3/29/10 Several hundred acres of local salt marsh will be cleared of an invasive plant in a $1 million effort by the Humboldt Bay National Wildlife Refuge to revive the native species that have lost ground over the past 120 years. The project would target Spartina densiflora, a cordgrass that dominates large areas of Humboldt Bay and the Eel and Mad river estuaries. The refuge has already treated 35 acres of salt marsh, and says it has successfully restored native plants there.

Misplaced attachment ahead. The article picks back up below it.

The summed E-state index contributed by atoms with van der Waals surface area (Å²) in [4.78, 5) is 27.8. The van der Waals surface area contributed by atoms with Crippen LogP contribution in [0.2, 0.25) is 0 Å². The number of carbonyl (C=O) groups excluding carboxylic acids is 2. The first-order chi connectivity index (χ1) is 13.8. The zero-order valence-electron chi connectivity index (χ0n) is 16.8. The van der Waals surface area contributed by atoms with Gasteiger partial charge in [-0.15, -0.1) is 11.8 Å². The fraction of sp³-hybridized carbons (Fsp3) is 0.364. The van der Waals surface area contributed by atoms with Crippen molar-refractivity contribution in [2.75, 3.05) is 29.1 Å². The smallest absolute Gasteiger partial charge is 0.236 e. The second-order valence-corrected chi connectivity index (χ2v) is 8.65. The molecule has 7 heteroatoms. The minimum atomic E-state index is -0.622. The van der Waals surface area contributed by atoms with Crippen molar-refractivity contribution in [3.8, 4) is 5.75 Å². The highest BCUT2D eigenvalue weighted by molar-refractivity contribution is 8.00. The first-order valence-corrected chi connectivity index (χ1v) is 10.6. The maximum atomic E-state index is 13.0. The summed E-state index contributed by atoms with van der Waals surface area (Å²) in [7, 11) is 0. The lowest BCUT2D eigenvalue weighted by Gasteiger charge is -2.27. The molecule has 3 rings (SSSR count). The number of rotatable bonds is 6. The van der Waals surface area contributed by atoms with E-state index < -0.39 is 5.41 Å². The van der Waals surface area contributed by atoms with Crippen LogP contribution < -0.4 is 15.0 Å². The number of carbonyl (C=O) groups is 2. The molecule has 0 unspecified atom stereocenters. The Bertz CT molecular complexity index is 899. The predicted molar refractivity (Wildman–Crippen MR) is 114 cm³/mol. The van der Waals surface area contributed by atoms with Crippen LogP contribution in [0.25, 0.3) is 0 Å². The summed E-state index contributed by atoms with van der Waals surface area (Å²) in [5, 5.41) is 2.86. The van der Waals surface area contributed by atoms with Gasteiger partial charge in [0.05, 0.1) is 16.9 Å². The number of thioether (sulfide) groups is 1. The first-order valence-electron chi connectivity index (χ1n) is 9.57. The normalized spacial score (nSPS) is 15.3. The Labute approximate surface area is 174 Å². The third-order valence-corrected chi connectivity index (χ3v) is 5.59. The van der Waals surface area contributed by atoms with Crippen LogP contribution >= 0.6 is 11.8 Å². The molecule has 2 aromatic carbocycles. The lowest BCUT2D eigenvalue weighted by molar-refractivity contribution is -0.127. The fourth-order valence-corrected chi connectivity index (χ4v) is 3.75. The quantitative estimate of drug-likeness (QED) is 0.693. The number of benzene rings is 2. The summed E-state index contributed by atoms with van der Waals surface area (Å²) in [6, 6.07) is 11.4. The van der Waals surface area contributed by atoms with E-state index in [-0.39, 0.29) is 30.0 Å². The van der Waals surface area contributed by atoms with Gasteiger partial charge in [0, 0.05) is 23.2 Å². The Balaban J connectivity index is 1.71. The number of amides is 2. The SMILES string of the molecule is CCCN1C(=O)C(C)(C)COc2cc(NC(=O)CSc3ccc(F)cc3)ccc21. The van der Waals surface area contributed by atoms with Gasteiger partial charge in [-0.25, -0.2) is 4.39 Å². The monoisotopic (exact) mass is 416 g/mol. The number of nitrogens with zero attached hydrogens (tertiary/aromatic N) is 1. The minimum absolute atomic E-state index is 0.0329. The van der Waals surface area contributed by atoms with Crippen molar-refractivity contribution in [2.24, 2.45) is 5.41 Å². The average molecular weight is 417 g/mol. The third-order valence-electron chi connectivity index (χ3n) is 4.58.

Humboldt State University zoology professor and department chair Milt Boyd said that while knocking back the plant may be of benefit to native salt marsh plants, there are concerns that losing the organic material from dying cordgrass could affect the food chain in the bay...Studies are planned or under way to determine the cordgrass removal's effects on invertebrates, and the refuge is hoping to settle the question before there is any attempt at regional eradication. Read Full Article